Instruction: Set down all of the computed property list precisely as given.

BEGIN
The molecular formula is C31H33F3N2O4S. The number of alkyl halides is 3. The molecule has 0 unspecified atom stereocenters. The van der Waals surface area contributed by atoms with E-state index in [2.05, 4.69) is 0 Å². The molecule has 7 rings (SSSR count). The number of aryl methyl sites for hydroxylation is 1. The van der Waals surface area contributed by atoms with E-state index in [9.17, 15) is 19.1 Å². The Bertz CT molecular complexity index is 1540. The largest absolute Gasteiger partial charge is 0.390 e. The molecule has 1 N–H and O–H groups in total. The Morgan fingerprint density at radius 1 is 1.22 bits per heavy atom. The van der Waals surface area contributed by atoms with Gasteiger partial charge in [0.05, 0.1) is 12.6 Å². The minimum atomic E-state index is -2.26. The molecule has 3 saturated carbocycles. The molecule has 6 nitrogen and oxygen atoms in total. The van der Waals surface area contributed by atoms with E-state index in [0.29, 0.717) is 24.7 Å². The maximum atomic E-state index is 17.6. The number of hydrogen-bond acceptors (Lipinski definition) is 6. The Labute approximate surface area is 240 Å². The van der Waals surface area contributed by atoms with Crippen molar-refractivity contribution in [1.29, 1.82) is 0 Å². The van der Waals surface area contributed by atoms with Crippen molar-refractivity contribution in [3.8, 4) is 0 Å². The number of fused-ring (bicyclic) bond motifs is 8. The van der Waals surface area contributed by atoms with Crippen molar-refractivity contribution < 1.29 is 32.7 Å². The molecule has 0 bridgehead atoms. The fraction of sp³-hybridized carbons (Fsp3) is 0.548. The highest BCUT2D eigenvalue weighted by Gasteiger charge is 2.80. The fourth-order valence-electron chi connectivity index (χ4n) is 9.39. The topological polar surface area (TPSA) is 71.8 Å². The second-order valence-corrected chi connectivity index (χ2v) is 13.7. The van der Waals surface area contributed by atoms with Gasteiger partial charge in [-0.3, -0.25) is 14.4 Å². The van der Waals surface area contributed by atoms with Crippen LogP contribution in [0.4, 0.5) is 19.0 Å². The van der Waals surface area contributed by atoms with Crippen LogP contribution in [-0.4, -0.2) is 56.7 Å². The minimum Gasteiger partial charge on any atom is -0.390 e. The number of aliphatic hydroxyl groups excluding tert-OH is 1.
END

The molecular formula is C31H33F3N2O4S. The number of alkyl halides is 3. The molecule has 0 unspecified atom stereocenters. The van der Waals surface area contributed by atoms with E-state index in [2.05, 4.69) is 0 Å². The molecule has 7 rings (SSSR count). The number of aryl methyl sites for hydroxylation is 1. The van der Waals surface area contributed by atoms with E-state index in [9.17, 15) is 19.1 Å². The Bertz CT molecular complexity index is 1540. The largest absolute Gasteiger partial charge is 0.390 e. The molecule has 1 N–H and O–H groups in total. The Morgan fingerprint density at radius 1 is 1.22 bits per heavy atom. The van der Waals surface area contributed by atoms with Gasteiger partial charge in [0.05, 0.1) is 12.6 Å². The minimum atomic E-state index is -2.26. The molecule has 3 saturated carbocycles. The molecule has 6 nitrogen and oxygen atoms in total. The van der Waals surface area contributed by atoms with E-state index in [0.29, 0.717) is 24.7 Å². The maximum atomic E-state index is 17.6. The number of hydrogen-bond acceptors (Lipinski definition) is 6. The Labute approximate surface area is 240 Å². The van der Waals surface area contributed by atoms with Crippen molar-refractivity contribution in [1.29, 1.82) is 0 Å². The van der Waals surface area contributed by atoms with Crippen molar-refractivity contribution in [3.8, 4) is 0 Å². The number of fused-ring (bicyclic) bond motifs is 8. The van der Waals surface area contributed by atoms with Crippen molar-refractivity contribution < 1.29 is 32.7 Å². The molecule has 0 bridgehead atoms. The fraction of sp³-hybridized carbons (Fsp3) is 0.548. The highest BCUT2D eigenvalue weighted by Gasteiger charge is 2.80. The fourth-order valence-electron chi connectivity index (χ4n) is 9.39. The topological polar surface area (TPSA) is 71.8 Å². The second-order valence-corrected chi connectivity index (χ2v) is 13.7. The van der Waals surface area contributed by atoms with Gasteiger partial charge in [-0.3, -0.25) is 14.4 Å². The van der Waals surface area contributed by atoms with Crippen LogP contribution in [0.4, 0.5) is 19.0 Å². The van der Waals surface area contributed by atoms with Crippen LogP contribution in [-0.4, -0.2) is 56.7 Å². The minimum Gasteiger partial charge on any atom is -0.390 e. The number of aliphatic hydroxyl groups excluding tert-OH is 1.